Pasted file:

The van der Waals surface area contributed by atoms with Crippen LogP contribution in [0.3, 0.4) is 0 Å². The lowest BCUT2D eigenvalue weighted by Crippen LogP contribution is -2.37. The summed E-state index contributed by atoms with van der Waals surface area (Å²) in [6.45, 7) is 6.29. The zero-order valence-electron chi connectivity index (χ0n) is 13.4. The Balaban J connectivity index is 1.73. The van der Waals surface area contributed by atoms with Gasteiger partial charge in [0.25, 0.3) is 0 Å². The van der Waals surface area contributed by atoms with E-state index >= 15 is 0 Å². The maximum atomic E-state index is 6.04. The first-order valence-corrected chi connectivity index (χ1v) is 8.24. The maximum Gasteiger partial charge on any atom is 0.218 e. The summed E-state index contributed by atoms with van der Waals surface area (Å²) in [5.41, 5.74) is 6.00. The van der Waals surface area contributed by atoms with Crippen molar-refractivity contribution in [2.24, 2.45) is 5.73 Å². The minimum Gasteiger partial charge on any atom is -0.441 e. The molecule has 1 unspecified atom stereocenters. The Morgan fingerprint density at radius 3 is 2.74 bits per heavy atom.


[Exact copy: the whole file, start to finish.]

The van der Waals surface area contributed by atoms with Crippen LogP contribution in [0.3, 0.4) is 0 Å². The lowest BCUT2D eigenvalue weighted by Crippen LogP contribution is -2.37. The summed E-state index contributed by atoms with van der Waals surface area (Å²) in [6.45, 7) is 6.29. The zero-order valence-electron chi connectivity index (χ0n) is 13.4. The Balaban J connectivity index is 1.73. The van der Waals surface area contributed by atoms with Gasteiger partial charge in [0.25, 0.3) is 0 Å². The van der Waals surface area contributed by atoms with E-state index >= 15 is 0 Å². The maximum atomic E-state index is 6.04. The first-order valence-corrected chi connectivity index (χ1v) is 8.24. The maximum Gasteiger partial charge on any atom is 0.218 e. The summed E-state index contributed by atoms with van der Waals surface area (Å²) in [5.41, 5.74) is 6.00. The van der Waals surface area contributed by atoms with Crippen molar-refractivity contribution in [2.24, 2.45) is 5.73 Å². The minimum Gasteiger partial charge on any atom is -0.441 e. The molecule has 1 unspecified atom stereocenters. The Morgan fingerprint density at radius 3 is 2.74 bits per heavy atom.